Attendee visits the Rocket Lab exhibit at the Small Satellite Conference. (Keith Johnson for SpaceNews)

LOGAN, Utah — Rocket Lab announced an agreement Aug. 7 with a new Dubai-based smallsat company for 10 launches of its Electron small rocket.

The deal, signed during the AIAA/Utah State University Conference on Small Satellites here, features 10 dedicated Electron launches starting in the fourth quarter of 2019. Those launches are planned to take place either from Rocket Lab’s existing New Zealand launch site or one the company plans to develop in the United States.

The agreement also served to announce the existence of Circle Aerospace, a company based in Dubai that plans to be a “one-stop shop” for smallsat customers in the Middle East. The company says it will handle manufacturing of smallsats and the operations. Rocket Lab will be the exclusive launch provider for those spacecraft.

“Circle aims to advance the space industry in the Middle East,” said Mohammed Al Saif, founder of Circle Aerospace, in a company statement. “Our goal is to push the envelope of space commerce, innovation, education, and research.”

Circle Aerospace has revealed few other details about its company, other than it has an unnamed “cadre of seasoned space professionals, renowned tech investors, and regulatory specialists.” The company plans to disclose more details about its plans, including its inaugural mission in late 2019, during an “official grand opening” in January.

“We are thrilled to be partnering with Circle Aerospace to provide their small satellite customers with rapid, repeatable and reliable access to orbit,” Peter Beck, chief executive of Rocket Lab, said in a statement. “The space industry is experiencing significant growth globally and we welcome the opportunity to support Circle Aerospace in developing the industry in the UAE and [Gulf Cooperation Council] regions.”

Separately, Rocket Lab announced Aug. 7 a memorandum of understanding with Ecliptic Enterprises Corporation regarding hosted payloads on Electron launches. Under that agreement, Ecliptic will supply payloads from its customers that remain attached to the Electron’s kick stage after deployment of satellites on a given mission.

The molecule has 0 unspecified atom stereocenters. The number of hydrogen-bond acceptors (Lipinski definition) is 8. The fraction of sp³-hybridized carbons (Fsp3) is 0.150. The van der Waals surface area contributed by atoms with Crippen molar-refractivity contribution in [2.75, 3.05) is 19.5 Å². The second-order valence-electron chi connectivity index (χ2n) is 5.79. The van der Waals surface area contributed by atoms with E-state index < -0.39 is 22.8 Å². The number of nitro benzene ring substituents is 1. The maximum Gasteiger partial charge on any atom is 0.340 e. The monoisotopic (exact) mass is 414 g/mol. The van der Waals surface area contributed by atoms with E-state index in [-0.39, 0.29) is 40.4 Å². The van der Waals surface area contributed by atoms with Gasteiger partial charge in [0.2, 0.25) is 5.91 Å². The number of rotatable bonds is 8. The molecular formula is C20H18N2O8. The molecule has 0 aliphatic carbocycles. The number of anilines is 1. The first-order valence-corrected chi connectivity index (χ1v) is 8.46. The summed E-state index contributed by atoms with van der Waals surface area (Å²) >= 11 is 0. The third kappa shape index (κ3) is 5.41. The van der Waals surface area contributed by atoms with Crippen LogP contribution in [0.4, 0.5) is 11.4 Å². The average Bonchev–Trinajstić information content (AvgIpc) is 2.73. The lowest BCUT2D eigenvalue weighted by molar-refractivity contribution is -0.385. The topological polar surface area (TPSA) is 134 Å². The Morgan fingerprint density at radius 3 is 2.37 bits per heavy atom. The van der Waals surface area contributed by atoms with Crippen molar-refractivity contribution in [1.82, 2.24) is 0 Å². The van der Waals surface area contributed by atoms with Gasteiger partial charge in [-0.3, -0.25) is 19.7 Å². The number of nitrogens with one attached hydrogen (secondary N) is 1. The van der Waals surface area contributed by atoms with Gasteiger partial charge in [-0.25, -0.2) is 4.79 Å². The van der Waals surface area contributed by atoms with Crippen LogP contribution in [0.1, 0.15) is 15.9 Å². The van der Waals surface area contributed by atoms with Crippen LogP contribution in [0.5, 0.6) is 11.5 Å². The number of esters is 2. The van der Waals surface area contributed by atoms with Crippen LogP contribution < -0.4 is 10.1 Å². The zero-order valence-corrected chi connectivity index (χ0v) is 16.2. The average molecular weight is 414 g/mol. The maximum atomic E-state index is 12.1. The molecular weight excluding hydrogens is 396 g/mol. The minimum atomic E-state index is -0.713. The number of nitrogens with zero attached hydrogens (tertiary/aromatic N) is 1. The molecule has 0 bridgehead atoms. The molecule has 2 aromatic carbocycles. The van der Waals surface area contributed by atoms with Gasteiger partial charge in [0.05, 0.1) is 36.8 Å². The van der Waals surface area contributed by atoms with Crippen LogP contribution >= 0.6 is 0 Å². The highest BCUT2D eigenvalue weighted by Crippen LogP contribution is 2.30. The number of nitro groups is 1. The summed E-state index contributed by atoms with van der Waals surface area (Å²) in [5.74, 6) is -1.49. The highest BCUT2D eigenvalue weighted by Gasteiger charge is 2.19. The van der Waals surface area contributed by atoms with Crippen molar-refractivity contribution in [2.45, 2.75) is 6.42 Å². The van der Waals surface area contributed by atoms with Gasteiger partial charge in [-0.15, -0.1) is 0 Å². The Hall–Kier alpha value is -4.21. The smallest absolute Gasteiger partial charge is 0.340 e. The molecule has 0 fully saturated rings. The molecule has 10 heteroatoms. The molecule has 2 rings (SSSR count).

One such hosted payload will be flown on the next Electron launch, now scheduled for early November. A drag sail technology demonstrator called NABEO, developed by German company High Performance Space Structure Systems GmBH, will be tested on the kick stage after it deploys the other satellites on that flight. Ecliptic handled the payload integration as a pathfinder for this new agreement.

Ecliptic plans to fly hosted payloads on Electron launches roughly once a quarter, starting in the first quarter of 2019. That mission will feature a two-kilogram hosted payload provided by Ecliptic and Beyond Sensors LLC, with later missions carrying hosted payloads weighing up to 25 kilograms.

“Rocket Lab is poised to be one of the leading launch service providers globally for the small satellite and small payload community,” Rex Ridenoure, chief executive of Ecliptic, said in a statement. “We’re eager to work with their capable team to define this new program and provide opportunities for near-term, frequent, reliable and cost-effective access to space for customers who need more mission length than suborbital platforms provide but don’t require a dedicated satellite or complex space platform to accomplish their objectives.”

In an Aug. 6 interview here, Beck said he saw opportunities for regularly flying hosted payloads on the Electron’s upper stage based on interest from potential customers. “People came to us, asking, ‘Hey can you do this?’” he said.

Jeff Foust writes about space policy, commercial space, and related topics for SpaceNews. He earned a Ph.D. in planetary sciences from the Massachusetts Institute of Technology and a bachelor’s degree with honors in geophysics and planetary science...